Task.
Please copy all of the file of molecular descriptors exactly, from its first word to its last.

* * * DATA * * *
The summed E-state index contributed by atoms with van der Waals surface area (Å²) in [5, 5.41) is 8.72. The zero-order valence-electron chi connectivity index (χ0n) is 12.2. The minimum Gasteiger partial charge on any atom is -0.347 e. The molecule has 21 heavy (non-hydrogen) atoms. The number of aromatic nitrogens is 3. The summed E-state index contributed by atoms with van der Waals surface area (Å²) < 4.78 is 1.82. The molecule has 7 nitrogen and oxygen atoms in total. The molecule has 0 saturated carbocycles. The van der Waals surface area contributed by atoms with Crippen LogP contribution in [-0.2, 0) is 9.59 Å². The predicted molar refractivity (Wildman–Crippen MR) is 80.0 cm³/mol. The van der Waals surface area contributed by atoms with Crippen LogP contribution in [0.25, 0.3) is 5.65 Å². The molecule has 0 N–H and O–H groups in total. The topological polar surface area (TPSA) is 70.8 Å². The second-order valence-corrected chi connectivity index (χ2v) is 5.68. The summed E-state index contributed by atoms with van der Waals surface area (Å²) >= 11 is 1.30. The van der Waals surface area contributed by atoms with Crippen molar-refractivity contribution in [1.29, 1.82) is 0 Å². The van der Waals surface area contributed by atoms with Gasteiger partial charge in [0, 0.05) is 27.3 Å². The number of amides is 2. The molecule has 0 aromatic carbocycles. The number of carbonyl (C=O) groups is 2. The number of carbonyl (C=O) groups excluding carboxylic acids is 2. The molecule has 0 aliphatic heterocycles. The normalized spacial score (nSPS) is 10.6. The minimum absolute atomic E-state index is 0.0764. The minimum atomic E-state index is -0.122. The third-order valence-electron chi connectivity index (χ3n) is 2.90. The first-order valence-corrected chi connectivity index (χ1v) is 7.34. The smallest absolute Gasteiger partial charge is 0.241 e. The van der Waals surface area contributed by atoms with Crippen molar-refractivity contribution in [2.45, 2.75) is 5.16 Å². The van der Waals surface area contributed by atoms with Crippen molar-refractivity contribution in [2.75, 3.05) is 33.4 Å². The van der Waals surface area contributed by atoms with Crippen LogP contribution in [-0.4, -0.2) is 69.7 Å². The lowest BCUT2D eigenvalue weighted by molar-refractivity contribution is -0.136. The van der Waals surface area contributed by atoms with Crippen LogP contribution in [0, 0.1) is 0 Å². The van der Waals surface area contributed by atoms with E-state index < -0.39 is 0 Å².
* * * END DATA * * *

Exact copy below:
The summed E-state index contributed by atoms with van der Waals surface area (Å²) in [5, 5.41) is 8.72. The zero-order valence-electron chi connectivity index (χ0n) is 12.2. The minimum Gasteiger partial charge on any atom is -0.347 e. The molecule has 21 heavy (non-hydrogen) atoms. The number of aromatic nitrogens is 3. The summed E-state index contributed by atoms with van der Waals surface area (Å²) < 4.78 is 1.82. The molecule has 7 nitrogen and oxygen atoms in total. The molecule has 0 saturated carbocycles. The van der Waals surface area contributed by atoms with Crippen LogP contribution in [-0.2, 0) is 9.59 Å². The predicted molar refractivity (Wildman–Crippen MR) is 80.0 cm³/mol. The van der Waals surface area contributed by atoms with Crippen LogP contribution in [0.25, 0.3) is 5.65 Å². The molecule has 0 N–H and O–H groups in total. The topological polar surface area (TPSA) is 70.8 Å². The second-order valence-corrected chi connectivity index (χ2v) is 5.68. The summed E-state index contributed by atoms with van der Waals surface area (Å²) >= 11 is 1.30. The van der Waals surface area contributed by atoms with Crippen molar-refractivity contribution in [1.29, 1.82) is 0 Å². The van der Waals surface area contributed by atoms with Gasteiger partial charge in [0, 0.05) is 27.3 Å². The number of amides is 2. The molecule has 0 aromatic carbocycles. The number of carbonyl (C=O) groups is 2. The number of carbonyl (C=O) groups excluding carboxylic acids is 2. The molecule has 0 aliphatic heterocycles. The normalized spacial score (nSPS) is 10.6. The minimum absolute atomic E-state index is 0.0764. The minimum atomic E-state index is -0.122. The third-order valence-electron chi connectivity index (χ3n) is 2.90. The first-order valence-corrected chi connectivity index (χ1v) is 7.34. The smallest absolute Gasteiger partial charge is 0.241 e. The van der Waals surface area contributed by atoms with Crippen molar-refractivity contribution in [2.45, 2.75) is 5.16 Å². The van der Waals surface area contributed by atoms with Crippen molar-refractivity contribution in [2.75, 3.05) is 33.4 Å². The van der Waals surface area contributed by atoms with Crippen LogP contribution in [-0.4, -0.2) is 69.7 Å². The lowest BCUT2D eigenvalue weighted by molar-refractivity contribution is -0.136. The van der Waals surface area contributed by atoms with Crippen LogP contribution in [0, 0.1) is 0 Å². The van der Waals surface area contributed by atoms with E-state index < -0.39 is 0 Å².